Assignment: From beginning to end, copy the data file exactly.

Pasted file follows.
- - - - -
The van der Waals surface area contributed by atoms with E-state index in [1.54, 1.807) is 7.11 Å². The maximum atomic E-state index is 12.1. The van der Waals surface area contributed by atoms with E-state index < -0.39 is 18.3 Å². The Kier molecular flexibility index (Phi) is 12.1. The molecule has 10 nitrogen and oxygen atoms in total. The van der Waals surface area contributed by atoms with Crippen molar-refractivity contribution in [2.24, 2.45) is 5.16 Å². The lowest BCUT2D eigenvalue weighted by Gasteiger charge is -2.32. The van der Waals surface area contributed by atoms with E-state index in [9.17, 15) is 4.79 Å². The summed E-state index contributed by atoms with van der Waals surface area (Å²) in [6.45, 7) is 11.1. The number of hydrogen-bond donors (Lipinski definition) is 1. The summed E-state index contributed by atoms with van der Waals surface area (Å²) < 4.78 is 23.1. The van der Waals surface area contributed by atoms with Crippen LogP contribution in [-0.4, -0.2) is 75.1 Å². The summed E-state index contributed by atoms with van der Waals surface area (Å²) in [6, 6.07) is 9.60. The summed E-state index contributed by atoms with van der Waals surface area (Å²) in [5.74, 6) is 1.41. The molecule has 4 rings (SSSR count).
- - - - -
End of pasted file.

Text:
The van der Waals surface area contributed by atoms with E-state index in [1.54, 1.807) is 7.11 Å². The maximum atomic E-state index is 12.1. The van der Waals surface area contributed by atoms with E-state index < -0.39 is 18.3 Å². The Kier molecular flexibility index (Phi) is 12.1. The molecule has 10 nitrogen and oxygen atoms in total. The van der Waals surface area contributed by atoms with Crippen molar-refractivity contribution in [2.24, 2.45) is 5.16 Å². The lowest BCUT2D eigenvalue weighted by Gasteiger charge is -2.32. The van der Waals surface area contributed by atoms with E-state index in [9.17, 15) is 4.79 Å². The summed E-state index contributed by atoms with van der Waals surface area (Å²) in [6.45, 7) is 11.1. The number of hydrogen-bond donors (Lipinski definition) is 1. The summed E-state index contributed by atoms with van der Waals surface area (Å²) < 4.78 is 23.1. The van der Waals surface area contributed by atoms with Crippen LogP contribution in [-0.4, -0.2) is 75.1 Å². The summed E-state index contributed by atoms with van der Waals surface area (Å²) in [6, 6.07) is 9.60. The summed E-state index contributed by atoms with van der Waals surface area (Å²) in [5.74, 6) is 1.41. The molecule has 4 rings (SSSR count).